Messengers of the Southern Baptist Convention committed to “partnering with local, state, and federal governments to enact pro-life and pro-family policies that serve and support vulnerable women, children, and families” in order to “eliminate any perceived need for the horror of abortion,” during its annual meeting in June 2022.

Our goal is not just for abortion to be illegal but for it to be viewed as an unthinkable act of cruelty by all of our neighbors and for our nation to truly embody a culture of life.

A scriptural foundation

God has spoken clearly throughout Scripture: Every human being is created in the image of God and possesses immeasurable dignity and worth; Every aspect of his design for human life in accordance with his will is good (Gen. 1:26-30). In the beginning, we see the institution of marriage—one man and one woman for life—as something that God creates for our good (Gen. 2). The married couple is then instructed to bear fruit and multiply as part of God’s plan for their flourishing (Gen 1:28; Ps. 127:3). 

The biblical framework for the nuclear family is a desirable end, and the good work of protecting and promoting the family in all its biblical forms is central to the ethic, life, and mission of the church. Local churches—and the parents, teachers, counselors, and foster care and adoptive families within them—walk alongside couples through difficult times, aid in the discipleship of their children, and help bring healing to broken families and hope to forgotten children.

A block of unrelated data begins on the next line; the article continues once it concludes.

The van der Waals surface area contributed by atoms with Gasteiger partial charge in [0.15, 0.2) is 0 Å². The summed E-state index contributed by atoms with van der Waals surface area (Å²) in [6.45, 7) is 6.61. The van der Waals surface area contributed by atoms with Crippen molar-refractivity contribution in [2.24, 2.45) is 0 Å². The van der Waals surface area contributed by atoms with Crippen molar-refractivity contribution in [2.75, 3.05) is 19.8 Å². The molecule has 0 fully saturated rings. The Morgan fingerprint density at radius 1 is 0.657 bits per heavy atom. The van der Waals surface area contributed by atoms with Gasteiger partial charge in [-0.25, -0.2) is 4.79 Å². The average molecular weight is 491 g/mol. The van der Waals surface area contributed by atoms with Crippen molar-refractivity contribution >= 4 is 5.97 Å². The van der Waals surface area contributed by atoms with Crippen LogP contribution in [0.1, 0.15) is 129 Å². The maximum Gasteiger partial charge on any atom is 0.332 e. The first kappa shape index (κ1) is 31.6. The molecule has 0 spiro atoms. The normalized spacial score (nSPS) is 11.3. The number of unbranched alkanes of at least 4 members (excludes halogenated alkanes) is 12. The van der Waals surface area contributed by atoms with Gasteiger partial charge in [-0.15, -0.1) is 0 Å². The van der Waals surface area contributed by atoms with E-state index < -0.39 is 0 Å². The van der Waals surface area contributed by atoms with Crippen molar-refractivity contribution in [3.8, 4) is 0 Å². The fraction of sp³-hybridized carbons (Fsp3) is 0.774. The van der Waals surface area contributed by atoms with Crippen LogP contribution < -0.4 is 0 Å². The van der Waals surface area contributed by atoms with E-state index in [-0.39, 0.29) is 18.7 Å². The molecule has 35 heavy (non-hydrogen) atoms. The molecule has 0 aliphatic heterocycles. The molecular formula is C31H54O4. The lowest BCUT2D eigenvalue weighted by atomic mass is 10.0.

This pro-family work is invaluable and an essential part of our calling individually and collectively. Even as culture changes, Southern Baptists must remain committed to advancing a distinctly Christian vision for the family in the public square and safeguarding the integrity of this crucial biblical institution for the good of our neighbor.

Current realities

As a nation, our policies incentivize what we want more of and disincentivize what we want less of. The allocation of resources, as well as how we structure our tax code, reveal where our national priorities lie.

Currently, many of our policies economically disincentivize marriage.

Similarly, our laws make abortion incredibly less difficult and less expensive than adoption. According to Planned Parenthood, the cost of an abortion is generally less than $750. Meanwhile, the average cost of an adoption can run between $20,000–$50,000. Little has been done to combat the soaring costs of childcare, housing, food, and other necessities that greatly affect families. Due to inflation, it is estimated that raising a child through high school now costs approximately $300,000. Moreover, financial insecurity is cited by 73% of women who choose to have an abortion as the primary driver of their choice.

For Christians, these realities should represent a sobering challenge.